Conceptual dilemmas Designer embryos: Egg and sperm selection create vexing choices for infertile couples.

November 28, 1997

THERE WAS a time when an infertile couple had only two choices: Remain childless or adopt. Now, the choices are both numerous and bewildering.

A woman can undergo in vitro fertilization, using her own egg and her husband's sperm. She can be artificially inseminated with the sperm of another man. Or a man can use his sperm to fertilize the egg from another woman, with embryo implanted in his wife's uterus who will then carry the fetus and give birth.

The latter option neatly circumvents the problems that can arise with a surrogate mother. But none of these options comes free of ethical dilemmas. The latest news from the fertility front involves the ability of some clinics to offer childless couples the chance to choose among frozen embryos that suit their own preferences.

The choices include information on the genetic parents' color of hair and eyes, national origin and educational background. Not too long ago, the notion of embryos made to order would have sounded far-fetched. No longer.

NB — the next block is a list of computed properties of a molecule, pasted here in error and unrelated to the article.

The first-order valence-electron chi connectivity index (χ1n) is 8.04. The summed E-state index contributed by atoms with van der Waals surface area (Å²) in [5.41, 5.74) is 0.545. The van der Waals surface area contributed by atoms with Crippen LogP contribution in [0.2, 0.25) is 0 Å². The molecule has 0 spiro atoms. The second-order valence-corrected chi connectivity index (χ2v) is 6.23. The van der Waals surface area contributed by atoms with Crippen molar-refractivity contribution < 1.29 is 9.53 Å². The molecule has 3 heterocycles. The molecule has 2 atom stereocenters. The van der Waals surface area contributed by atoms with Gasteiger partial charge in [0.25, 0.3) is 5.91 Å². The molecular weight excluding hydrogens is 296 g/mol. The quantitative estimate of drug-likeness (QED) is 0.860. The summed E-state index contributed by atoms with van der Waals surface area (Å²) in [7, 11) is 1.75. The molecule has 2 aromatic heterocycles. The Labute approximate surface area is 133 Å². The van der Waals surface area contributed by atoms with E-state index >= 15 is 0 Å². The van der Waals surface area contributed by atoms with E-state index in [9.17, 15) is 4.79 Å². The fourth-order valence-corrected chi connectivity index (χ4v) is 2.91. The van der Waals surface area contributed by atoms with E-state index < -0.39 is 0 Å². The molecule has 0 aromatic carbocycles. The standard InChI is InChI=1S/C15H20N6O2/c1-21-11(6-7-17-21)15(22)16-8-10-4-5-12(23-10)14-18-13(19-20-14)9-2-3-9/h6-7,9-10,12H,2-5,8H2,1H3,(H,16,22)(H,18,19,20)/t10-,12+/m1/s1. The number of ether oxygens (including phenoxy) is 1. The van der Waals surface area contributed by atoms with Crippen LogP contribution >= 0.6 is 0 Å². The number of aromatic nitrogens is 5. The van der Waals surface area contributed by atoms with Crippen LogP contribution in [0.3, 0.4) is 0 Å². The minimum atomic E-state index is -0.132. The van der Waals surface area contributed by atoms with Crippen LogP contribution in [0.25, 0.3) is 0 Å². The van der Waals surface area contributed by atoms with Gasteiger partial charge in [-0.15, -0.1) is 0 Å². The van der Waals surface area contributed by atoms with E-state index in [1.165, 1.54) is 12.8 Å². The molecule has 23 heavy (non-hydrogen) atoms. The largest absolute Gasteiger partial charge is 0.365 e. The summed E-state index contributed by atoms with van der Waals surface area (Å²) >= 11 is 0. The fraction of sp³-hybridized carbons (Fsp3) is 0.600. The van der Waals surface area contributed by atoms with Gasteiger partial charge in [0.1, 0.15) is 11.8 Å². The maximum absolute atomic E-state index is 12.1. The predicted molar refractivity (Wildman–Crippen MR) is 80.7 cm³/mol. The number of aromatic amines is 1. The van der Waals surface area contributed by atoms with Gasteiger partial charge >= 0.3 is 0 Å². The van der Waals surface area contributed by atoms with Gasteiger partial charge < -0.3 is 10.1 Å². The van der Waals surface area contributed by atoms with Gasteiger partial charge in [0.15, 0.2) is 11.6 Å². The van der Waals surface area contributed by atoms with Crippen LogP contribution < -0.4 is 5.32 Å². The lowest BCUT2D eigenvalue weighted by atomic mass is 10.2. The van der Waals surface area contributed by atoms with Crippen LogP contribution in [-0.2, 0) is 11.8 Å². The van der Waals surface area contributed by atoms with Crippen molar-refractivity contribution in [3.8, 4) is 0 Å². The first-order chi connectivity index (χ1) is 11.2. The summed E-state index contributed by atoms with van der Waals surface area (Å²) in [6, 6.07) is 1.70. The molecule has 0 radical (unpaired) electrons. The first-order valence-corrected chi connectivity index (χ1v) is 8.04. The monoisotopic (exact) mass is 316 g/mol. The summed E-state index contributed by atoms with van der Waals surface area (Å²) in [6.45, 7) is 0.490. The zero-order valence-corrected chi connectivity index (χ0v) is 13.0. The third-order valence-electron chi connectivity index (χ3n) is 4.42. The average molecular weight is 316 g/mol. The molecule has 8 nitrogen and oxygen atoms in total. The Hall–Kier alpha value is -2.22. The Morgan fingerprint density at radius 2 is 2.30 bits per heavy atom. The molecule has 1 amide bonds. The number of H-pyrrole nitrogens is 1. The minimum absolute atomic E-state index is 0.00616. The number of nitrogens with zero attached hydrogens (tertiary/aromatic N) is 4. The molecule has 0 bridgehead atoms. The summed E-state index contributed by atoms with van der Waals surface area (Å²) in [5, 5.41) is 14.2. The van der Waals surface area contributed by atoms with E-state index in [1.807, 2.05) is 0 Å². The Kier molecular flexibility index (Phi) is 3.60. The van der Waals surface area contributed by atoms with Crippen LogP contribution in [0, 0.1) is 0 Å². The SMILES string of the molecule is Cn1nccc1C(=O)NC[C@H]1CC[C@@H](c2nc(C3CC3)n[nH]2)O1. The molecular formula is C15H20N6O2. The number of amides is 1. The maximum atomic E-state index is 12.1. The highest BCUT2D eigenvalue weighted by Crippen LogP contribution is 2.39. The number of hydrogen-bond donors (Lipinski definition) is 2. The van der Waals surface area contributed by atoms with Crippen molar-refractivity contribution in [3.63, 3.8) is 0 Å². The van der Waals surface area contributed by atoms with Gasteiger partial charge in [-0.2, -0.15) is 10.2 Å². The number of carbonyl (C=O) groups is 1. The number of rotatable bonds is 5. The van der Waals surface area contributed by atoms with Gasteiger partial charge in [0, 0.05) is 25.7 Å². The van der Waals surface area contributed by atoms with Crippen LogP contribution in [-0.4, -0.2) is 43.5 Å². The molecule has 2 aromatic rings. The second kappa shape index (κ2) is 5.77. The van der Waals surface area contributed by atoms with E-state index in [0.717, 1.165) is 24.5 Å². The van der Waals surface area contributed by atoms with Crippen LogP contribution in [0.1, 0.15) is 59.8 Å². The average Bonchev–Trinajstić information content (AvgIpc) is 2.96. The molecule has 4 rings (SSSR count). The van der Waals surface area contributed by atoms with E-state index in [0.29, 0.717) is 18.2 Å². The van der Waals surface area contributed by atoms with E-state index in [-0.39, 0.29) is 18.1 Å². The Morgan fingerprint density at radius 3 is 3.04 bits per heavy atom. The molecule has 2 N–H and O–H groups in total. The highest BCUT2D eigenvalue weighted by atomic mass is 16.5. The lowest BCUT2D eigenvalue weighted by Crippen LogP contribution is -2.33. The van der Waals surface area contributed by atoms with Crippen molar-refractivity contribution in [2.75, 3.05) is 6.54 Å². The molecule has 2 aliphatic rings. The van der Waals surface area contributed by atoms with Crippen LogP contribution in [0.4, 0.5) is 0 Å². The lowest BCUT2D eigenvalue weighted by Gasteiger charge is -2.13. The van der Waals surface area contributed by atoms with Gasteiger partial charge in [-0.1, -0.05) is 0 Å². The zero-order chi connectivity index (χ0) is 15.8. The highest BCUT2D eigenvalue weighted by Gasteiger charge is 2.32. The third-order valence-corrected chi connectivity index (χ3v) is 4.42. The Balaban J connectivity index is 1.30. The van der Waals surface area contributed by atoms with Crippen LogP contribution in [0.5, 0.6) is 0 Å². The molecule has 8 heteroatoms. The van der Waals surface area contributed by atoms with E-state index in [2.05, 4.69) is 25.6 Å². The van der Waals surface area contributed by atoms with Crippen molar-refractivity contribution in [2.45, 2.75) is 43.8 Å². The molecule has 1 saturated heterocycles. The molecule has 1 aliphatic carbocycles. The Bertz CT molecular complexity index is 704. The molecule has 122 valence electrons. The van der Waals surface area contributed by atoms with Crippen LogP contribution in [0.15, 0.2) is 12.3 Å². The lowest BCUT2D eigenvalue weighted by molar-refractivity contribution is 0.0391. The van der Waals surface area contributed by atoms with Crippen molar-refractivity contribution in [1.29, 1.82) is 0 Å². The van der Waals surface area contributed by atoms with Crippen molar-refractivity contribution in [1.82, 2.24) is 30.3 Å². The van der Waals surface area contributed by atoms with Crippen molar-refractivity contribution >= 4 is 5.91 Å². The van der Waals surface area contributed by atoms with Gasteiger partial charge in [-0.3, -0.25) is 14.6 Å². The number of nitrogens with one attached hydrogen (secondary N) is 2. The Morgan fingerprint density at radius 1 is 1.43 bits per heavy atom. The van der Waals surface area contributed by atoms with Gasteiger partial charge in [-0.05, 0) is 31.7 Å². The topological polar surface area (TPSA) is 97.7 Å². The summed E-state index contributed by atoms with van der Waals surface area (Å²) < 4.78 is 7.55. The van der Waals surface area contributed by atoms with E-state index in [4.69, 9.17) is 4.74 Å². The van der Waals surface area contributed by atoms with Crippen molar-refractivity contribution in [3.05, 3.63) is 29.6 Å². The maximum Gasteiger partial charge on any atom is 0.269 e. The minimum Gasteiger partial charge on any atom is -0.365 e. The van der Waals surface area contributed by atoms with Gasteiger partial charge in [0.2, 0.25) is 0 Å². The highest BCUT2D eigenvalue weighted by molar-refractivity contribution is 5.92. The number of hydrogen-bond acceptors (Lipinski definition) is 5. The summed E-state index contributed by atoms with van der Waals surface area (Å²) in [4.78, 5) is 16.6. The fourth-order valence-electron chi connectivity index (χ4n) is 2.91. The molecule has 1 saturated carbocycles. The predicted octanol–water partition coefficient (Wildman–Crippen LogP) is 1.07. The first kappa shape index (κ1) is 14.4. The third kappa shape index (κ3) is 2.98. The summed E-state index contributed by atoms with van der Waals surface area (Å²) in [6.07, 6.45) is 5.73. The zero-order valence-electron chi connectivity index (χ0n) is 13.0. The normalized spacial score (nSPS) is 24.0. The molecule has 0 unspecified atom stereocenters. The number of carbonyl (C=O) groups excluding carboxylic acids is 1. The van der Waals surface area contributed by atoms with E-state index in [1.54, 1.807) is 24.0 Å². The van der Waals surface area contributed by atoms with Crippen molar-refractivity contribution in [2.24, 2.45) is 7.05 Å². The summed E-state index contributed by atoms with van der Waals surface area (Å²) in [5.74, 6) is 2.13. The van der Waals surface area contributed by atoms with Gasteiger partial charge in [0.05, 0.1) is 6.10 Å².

There are potential parents for whom these choices bring a sense of security. But giving birth to and rearing a child is inherently risky, no matter how confident parents might be of the genetic make-up of the child.

And despite the potential joy for childless couples, new fertility techniques bring with them ethical problems. To cite only one: Do children born from these frozen embryos have a right to know whether they have biological siblings and who those siblings are?

For those who firmly believe that life begins the moment a sperm fertilizes an egg, there are even more troubling problems as frozen embryos become more common.

Medical science has clearly brought us many miraculous advances. Just as clearly, advances in fertility treatments are bringing plenty of troubling conceptual dilemmas.

Pub Date: 11/28/97

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